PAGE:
Dana Cain is so hip it hurts. She has that knack for knowing which old stuff is especially new again, and has used it to build an empire of totally entertaining collectibles expos. First, she's the entrepreneurial brain behind the Collectors Supershow toy extravaganza, which recently joined forces with the Majesticon comics show to provide a double whammy of happy pop-culture hunting under one roof. Last summer she launched the enormously popular Denver Modernism Show, an unbelievable mid-century blowout that will quadruple in size when it returns this August at a larger venue. And her newest take on collectibles-hawking was the recent Vintage Voltage Expo, an electronics-centric show that included everything from vinyl records to guitar amps to old-school audio gear. There's a packrat in each and every one of us, so go, Dana, go!
Design-forward couple Paul and Pifuka Hardt took a leap when they opened P Design Gallery in the RiNo arts district last summer. With the flip of a light switch over the showroom floor, Denver entered a brave, new modernist world that stretches from Brooklyn's burgeoning design enclave to European shores. There's Jason Miller's tongue-in-chic antler chandeliers and chairs patched with leather "duct tape," Tobias Wong's rubber-dipped lighting and infamous coke-spoon replica, Denyse Schmidt's edgy quilts, Takashi Murakami pop-art pillows, Tord Boontje's detailed etched-metal and feathered polyester lamps, and DoubleButter's witty locally made furniture. This is the modern world.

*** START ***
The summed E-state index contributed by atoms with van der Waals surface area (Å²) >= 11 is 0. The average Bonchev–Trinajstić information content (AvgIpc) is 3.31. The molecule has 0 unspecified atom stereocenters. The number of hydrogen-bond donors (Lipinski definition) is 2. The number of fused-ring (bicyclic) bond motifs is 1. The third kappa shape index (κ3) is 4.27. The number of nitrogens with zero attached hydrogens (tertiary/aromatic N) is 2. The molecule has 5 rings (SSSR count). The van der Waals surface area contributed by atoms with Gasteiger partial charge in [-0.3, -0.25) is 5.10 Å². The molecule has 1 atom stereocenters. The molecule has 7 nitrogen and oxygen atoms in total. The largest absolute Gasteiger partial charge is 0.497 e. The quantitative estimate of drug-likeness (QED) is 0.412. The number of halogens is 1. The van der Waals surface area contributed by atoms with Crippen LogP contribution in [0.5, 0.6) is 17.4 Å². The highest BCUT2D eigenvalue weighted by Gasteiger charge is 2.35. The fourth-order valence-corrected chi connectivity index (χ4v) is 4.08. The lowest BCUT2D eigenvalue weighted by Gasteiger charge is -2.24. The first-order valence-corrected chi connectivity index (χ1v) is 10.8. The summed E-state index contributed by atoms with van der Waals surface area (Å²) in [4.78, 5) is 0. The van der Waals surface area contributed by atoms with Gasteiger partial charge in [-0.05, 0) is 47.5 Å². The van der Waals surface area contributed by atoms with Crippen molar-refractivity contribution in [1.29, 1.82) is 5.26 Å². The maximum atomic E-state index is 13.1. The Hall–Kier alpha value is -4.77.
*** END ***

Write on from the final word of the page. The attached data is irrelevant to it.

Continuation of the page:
Remember when wearing skulls was a sign of rebellion, back before you could find them at Wal-Mart? Jen McMillan does, and her new gallery, Idle Hands Boutique and Gallery, showcases a wide range of all things counterculture. McMillan's hope is to bring back the meaning behind the symbols that have been cut up, refinished, polished and recycled into the mainstream. It's hard-core. It's country-and-Western. It's riding a Harley. It's riding rails. It's creative. It's impulsive. It's a helluva lot of fun.